2. The death of the unbeliever:

a. The place of the unbeliever after death:

The decision where we spent eternity is made in this life. For the unbeliever the destiny is hell or more correctly, hades, the unseen world where unbelievers are punished.

The writer to the Hebrews warns that “it is appointed unto men once to die but after this the judgment” (Heb. 9:27). There is no purgatory, no being embraced by light, but utter darkness and endless torment in hell where the fire will not be quenched (Mk. 9:43-48).

There is no second chance for unbelievers to be saved, nor are any of them able to appear to their loved ones (Lk 16:31).

The rich man in hell, like Lazarus in paradise, has a temporary body. Since he has a tongue (Lk. 16:24) that presupposes a mouth, a head and a body. The final resurrection of unbeliever’s body will be at the Great White Throne Judgment at the end of the Millennial Kingdom (Rev. 20:11-15). This body will be suited to the everlasting punishment in the Lake of Fire awaiting Satan, his demons and all the unbelievers.

There is not the slightest possibility that the living can communicate with the dead. Any contact that appears to be with the nether world is through demon spirits.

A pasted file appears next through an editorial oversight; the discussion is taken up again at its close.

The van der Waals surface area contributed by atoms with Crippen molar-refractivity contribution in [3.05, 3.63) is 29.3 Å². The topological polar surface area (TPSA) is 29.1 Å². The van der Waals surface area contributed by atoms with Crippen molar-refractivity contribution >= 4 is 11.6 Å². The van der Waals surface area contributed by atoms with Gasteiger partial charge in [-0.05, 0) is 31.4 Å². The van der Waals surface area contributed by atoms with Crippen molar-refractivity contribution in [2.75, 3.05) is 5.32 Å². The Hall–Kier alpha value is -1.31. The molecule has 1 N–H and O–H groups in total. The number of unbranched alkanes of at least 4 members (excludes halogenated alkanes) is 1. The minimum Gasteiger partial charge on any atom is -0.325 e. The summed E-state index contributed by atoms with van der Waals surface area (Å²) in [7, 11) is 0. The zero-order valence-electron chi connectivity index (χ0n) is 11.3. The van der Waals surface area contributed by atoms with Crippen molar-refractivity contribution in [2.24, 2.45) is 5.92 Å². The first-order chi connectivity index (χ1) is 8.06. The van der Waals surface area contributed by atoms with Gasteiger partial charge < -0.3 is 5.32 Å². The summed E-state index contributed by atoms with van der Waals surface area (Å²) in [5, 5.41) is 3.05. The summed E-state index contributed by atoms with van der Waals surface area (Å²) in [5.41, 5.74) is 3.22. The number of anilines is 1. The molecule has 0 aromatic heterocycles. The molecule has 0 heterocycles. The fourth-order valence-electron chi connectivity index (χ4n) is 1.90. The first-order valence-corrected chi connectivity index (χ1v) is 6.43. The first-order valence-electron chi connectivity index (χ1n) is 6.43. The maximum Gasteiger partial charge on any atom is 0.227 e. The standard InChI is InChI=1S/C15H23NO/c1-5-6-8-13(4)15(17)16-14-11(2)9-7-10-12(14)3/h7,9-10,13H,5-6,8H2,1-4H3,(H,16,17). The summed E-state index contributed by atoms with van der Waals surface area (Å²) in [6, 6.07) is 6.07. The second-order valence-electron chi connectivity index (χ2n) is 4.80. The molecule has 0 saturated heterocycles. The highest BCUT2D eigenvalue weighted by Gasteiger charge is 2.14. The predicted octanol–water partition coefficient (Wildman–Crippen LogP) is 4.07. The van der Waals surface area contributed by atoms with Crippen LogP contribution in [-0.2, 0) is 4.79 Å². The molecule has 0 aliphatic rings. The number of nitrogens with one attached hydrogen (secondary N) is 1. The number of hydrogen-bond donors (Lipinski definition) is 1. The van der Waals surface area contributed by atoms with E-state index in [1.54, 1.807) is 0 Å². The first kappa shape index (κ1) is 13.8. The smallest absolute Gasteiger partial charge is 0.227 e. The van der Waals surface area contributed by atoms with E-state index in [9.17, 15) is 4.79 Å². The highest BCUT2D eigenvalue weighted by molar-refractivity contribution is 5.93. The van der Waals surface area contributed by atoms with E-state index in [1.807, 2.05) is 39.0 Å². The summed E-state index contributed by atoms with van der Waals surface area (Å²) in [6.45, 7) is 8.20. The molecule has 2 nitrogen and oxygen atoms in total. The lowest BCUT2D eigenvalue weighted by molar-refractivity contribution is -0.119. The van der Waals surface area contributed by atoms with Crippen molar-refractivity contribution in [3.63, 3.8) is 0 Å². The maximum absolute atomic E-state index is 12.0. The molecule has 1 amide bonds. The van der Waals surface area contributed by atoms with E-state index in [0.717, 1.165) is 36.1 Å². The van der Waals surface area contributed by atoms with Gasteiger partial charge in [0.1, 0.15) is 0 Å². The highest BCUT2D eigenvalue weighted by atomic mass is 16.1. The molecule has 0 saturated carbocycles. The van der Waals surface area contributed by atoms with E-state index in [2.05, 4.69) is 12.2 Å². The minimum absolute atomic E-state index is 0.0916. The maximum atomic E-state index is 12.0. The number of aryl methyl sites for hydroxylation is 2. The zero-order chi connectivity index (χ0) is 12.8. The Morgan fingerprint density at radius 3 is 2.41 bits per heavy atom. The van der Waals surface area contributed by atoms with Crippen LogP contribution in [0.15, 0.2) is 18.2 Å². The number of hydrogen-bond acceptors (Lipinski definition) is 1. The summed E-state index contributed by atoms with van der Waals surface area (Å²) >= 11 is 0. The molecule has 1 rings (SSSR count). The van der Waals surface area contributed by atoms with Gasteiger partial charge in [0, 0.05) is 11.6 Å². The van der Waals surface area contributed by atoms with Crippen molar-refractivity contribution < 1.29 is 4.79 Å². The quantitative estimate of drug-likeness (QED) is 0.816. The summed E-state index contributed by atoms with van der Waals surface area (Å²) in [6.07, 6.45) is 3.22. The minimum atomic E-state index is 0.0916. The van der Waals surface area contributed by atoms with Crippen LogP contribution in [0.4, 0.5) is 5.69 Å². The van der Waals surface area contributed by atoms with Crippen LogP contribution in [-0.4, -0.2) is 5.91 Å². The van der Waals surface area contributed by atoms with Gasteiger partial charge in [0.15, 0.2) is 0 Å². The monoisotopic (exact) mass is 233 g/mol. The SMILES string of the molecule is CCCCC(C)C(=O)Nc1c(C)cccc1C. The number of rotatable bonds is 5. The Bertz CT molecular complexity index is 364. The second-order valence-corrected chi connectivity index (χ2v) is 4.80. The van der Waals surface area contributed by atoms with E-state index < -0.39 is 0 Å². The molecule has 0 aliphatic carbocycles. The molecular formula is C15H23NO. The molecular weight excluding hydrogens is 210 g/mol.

b. The provision for the unbeliever before death:

With all the bad news for the future of the unbelievers, it is only proper to conclude with good news. Hell with its torments was never prepared for man but for the devil and his angels (Mt. 25:41). For fallen mankind God the Father sent a Savior. When Jesus Christ died on the cross in our place He tasted “death for every man” (Heb. 2:9). The gift of salvation is extended to every individual. When a person accepts Christ as Savior, at that moment, he becomes eternally a child of God. The Holy Spirit encourages ever unsaved individual hearing this message to make that decision today (Heb.3:15) so that at the time of death he or she can join the other saints in God’s eternal rest (Heb. 4:9).

© Manfred E Kober

Print Friendly and PDF
alphabetical listing - numerical listing